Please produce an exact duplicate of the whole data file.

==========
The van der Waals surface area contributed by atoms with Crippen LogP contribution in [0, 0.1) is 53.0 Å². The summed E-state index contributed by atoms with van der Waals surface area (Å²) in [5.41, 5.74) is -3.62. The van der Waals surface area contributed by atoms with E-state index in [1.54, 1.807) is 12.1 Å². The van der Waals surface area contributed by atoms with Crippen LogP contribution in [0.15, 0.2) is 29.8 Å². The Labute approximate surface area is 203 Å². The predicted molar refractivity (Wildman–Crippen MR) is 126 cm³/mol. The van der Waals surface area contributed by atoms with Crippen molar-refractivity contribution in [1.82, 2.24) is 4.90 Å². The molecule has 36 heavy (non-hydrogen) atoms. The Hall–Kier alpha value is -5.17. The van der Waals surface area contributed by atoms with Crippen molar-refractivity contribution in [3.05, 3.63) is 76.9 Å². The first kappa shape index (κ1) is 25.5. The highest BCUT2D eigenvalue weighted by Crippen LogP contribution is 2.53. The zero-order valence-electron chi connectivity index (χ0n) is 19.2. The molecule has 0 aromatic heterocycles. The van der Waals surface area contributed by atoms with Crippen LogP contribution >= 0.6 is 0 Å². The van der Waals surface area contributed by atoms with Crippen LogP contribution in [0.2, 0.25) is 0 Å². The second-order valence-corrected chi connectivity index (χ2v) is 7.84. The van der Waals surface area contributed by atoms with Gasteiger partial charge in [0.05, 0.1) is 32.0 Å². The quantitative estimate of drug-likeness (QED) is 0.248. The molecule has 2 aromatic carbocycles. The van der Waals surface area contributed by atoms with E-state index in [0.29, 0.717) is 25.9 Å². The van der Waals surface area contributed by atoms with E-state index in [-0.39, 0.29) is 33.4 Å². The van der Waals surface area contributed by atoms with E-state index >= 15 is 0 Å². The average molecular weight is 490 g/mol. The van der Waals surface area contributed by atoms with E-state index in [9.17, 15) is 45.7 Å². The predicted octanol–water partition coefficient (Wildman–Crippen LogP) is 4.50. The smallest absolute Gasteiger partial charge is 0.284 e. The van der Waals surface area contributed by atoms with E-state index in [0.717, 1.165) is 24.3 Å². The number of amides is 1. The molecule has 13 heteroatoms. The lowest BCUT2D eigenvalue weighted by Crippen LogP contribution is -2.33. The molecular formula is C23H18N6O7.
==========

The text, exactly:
The van der Waals surface area contributed by atoms with Crippen LogP contribution in [0, 0.1) is 53.0 Å². The summed E-state index contributed by atoms with van der Waals surface area (Å²) in [5.41, 5.74) is -3.62. The van der Waals surface area contributed by atoms with E-state index in [1.54, 1.807) is 12.1 Å². The van der Waals surface area contributed by atoms with Crippen LogP contribution in [0.15, 0.2) is 29.8 Å². The Labute approximate surface area is 203 Å². The predicted molar refractivity (Wildman–Crippen MR) is 126 cm³/mol. The van der Waals surface area contributed by atoms with Crippen molar-refractivity contribution in [1.82, 2.24) is 4.90 Å². The molecule has 36 heavy (non-hydrogen) atoms. The Hall–Kier alpha value is -5.17. The van der Waals surface area contributed by atoms with Crippen molar-refractivity contribution in [3.05, 3.63) is 76.9 Å². The first kappa shape index (κ1) is 25.5. The highest BCUT2D eigenvalue weighted by Crippen LogP contribution is 2.53. The zero-order valence-electron chi connectivity index (χ0n) is 19.2. The molecule has 0 aromatic heterocycles. The van der Waals surface area contributed by atoms with Crippen LogP contribution >= 0.6 is 0 Å². The van der Waals surface area contributed by atoms with Crippen LogP contribution in [0.2, 0.25) is 0 Å². The second-order valence-corrected chi connectivity index (χ2v) is 7.84. The van der Waals surface area contributed by atoms with Gasteiger partial charge in [0.05, 0.1) is 32.0 Å². The quantitative estimate of drug-likeness (QED) is 0.248. The molecule has 2 aromatic carbocycles. The van der Waals surface area contributed by atoms with E-state index in [0.29, 0.717) is 25.9 Å². The van der Waals surface area contributed by atoms with E-state index in [-0.39, 0.29) is 33.4 Å². The van der Waals surface area contributed by atoms with E-state index >= 15 is 0 Å². The average molecular weight is 490 g/mol. The van der Waals surface area contributed by atoms with E-state index in [9.17, 15) is 45.7 Å². The predicted octanol–water partition coefficient (Wildman–Crippen LogP) is 4.50. The smallest absolute Gasteiger partial charge is 0.284 e. The van der Waals surface area contributed by atoms with E-state index in [0.717, 1.165) is 24.3 Å². The number of amides is 1. The molecule has 13 heteroatoms. The lowest BCUT2D eigenvalue weighted by Crippen LogP contribution is -2.33. The molecular formula is C23H18N6O7.